In this brief guide, we will discuss the question “Why can’t I remember things from my past?”, as well as some other things.
Why Can’t I Remember Things From My Past?
You might not be able to remember things from your past because either you didn’t pay enough attention when you were making the memories, or you might have a memory problem, or maybe you just have poor memory.
In some cases people also become unable to remember things from their past because they have vitamin or mineral deficiencies which are affecting their cognitive abilities.
People may also find themselves unable to remember things from their past if they did not devote enough attentional resources when they were making the memories, because making memories is a complicated process that involves a number of smaller processes like attention, concentration and moving the memory from a short term to long term store.
Even though it may seem like a big deal to not be able to remember things, for most people it is a very normal part of their lives, and if you are not able to remember every little detail of your life, you should not worry about that.
There is also something known as Severely Deficient Autobiographical Memory (SDAM), which is an actual problem in which people can’t remember things from their past, and this problem may occur with or without trauma.
This problem has been studied by cognitive scientists at the University of Toronto, and Brian Levine who was the lead author on the study, studied three individuals with this condition.
Levin says “Even though they can learn and recall information normally and hold down professional careers, they cannot re-experience the past with a vivid sense of personal reliving. It’s as if their past was experienced in the third person.”
Signs That You Have Memory Problems
While most instances of not being able to remember things can be attributed to simply not being able to remember things in a totally normal manner, sometimes not being able to remember things can be a sign of problems, especially if you are older or have had some kind of severe illness or trauma lately.
If you are not able to remember things, or others keep commenting on how much you are forgetting or how odd your recollection of memories has gotten, you may have neurological deficits that are affecting your memory, and here are some signs that you have memory problems that require treatment or intervention:
People say you are asking the same questions over and over, and not in a way that means you are repeating yourself, but in a way that you can’t retain the answer or remember that you’ve asked before.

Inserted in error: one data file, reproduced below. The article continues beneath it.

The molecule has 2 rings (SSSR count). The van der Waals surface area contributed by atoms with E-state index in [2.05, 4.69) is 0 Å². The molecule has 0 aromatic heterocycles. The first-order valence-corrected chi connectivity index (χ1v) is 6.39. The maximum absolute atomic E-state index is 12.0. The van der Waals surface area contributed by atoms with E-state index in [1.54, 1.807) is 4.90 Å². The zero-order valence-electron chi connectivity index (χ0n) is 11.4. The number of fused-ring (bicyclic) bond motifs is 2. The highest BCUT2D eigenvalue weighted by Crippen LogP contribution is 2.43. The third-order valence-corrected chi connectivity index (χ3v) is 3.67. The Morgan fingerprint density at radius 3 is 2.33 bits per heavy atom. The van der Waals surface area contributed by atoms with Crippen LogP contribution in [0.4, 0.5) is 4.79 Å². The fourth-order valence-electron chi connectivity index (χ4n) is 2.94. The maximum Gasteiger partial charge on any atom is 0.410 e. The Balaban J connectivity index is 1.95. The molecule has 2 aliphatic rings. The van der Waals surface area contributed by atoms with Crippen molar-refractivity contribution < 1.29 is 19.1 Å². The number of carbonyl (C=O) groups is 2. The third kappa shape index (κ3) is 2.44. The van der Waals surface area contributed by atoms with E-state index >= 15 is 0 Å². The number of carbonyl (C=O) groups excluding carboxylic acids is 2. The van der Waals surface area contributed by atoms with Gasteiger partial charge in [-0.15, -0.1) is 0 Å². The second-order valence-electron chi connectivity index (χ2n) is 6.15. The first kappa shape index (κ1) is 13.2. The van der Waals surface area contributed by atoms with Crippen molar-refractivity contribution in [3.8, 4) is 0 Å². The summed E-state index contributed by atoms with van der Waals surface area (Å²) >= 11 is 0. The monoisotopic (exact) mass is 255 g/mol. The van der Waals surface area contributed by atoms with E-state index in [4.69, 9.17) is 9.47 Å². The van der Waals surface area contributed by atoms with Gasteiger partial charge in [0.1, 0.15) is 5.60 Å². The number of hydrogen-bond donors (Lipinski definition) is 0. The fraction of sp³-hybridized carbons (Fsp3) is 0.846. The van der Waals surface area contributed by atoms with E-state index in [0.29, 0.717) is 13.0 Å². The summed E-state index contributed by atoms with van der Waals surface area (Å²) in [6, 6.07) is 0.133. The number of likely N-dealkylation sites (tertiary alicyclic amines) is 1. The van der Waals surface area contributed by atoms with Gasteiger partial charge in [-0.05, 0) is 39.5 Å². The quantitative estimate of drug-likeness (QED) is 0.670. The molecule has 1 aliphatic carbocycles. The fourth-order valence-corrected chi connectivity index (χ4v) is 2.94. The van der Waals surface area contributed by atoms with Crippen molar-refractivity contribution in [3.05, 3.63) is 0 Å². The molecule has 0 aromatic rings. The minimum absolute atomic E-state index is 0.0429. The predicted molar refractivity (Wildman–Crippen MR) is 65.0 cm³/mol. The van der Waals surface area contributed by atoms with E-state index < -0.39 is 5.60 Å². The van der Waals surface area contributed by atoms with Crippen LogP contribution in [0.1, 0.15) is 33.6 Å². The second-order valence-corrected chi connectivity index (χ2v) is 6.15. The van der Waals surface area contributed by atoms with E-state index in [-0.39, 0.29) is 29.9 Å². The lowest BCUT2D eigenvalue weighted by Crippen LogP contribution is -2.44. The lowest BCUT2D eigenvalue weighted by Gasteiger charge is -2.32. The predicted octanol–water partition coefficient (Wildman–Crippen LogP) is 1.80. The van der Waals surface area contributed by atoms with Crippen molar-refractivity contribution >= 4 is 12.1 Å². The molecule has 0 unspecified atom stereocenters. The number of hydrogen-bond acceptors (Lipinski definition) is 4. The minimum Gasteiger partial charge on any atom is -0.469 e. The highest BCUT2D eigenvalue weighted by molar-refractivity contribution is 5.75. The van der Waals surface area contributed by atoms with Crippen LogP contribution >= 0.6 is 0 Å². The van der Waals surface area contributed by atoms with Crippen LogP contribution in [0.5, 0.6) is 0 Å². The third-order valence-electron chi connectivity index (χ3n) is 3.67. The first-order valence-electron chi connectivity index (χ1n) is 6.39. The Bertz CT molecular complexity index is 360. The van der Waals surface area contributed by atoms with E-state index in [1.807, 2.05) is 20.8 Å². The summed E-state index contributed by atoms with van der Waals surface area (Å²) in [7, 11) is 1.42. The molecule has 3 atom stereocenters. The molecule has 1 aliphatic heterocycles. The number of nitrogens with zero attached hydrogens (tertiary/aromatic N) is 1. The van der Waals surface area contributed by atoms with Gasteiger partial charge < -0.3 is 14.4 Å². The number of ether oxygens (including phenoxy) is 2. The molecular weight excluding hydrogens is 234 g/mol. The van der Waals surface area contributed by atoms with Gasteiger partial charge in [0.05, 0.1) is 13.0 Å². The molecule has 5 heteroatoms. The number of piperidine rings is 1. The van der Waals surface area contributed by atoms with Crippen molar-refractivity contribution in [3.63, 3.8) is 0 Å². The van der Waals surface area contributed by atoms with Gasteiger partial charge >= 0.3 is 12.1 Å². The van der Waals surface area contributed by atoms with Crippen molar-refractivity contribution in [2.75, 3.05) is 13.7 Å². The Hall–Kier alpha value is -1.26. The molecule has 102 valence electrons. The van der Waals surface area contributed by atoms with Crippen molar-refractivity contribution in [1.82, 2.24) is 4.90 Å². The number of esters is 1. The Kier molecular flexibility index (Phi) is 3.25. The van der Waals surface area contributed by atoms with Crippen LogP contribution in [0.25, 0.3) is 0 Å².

If you have trouble remembering recent events, like even things that happen yesterday or what you had for dinner last night or breakfast in the morning, you may have some kind of impairment, because for most people usually you tend to forget the remote past first, and then your recent, and then immediate.
If you have trouble remembering important past events like anniversaries of significant instances that happen to you, it may be an issue. However, this does not mean that you need to be able to remember things in a very detailed manner, or remember a play by play of any event, but you should be able to remember the board strokes of what happened to you long ago.
If you find yourself losing things constantly, and this is something new, then you may have something to worry about. This does not mean that you are merely forgetting because you have moved to a new place or if the situations have changed in any way, if you are forgetting things in the same environment you have been living in, you should get checked out.
Forgetting what day it is or having trouble with questions of time and place, like the current date, or the order in which things happen, this persistent confusion is a problem.
Having trouble planning how to do a task or finishing the task is another pointer of memory problems that need to be looked at, especially if you have not always been this way, so if you have far too many projects sitting around incomplete, you should look into getting some treatment.
Having difficulty concentrating or sustaining attention to things you are doing, and being reminded of them by others constantly may also be a sign of memory issues. Unfortunately this sign only becomes apparent when it starts to interfere with your ability to function normally and therefore it is important to pay attention to all the other signs.
If you have recently been withdrawing from your usual social activities, or from pastimes that you used to enjoy it can also mean that you are probably struggling with memory disorder because it can often involve a step away from usual routines. However, social withdrawal can be a sign of many other things, like depression, so you should also look at your other symptoms.
Problems with your vision or spatial perception, like trouble reading or telling the difference between colors, or judging distances between yourself and other objects can also imply memory problems, and the problem may be quite severe if you have trouble with other basic tasks like driving or getting around as well.
Experiencing moments of poor judgment like making a bad financial decision or paying less attention to personal hygiene than you used to can also be signs of memory disorders, or even an illness that includes a memory disorder as a symptom, like psychosis.
Lastly, marked changes in your mood, behavior, or personality can also be signs of memory disorders and it has been seen that people suffering from severe memory disorders can also be quite prone to frustration or anger when things don’t go their way. Bouts of suspicion, fear, anxiety, or depression are also common in memory disorders, and vice versa, so if there is an emotional component to your forgetting things, you should get treatment.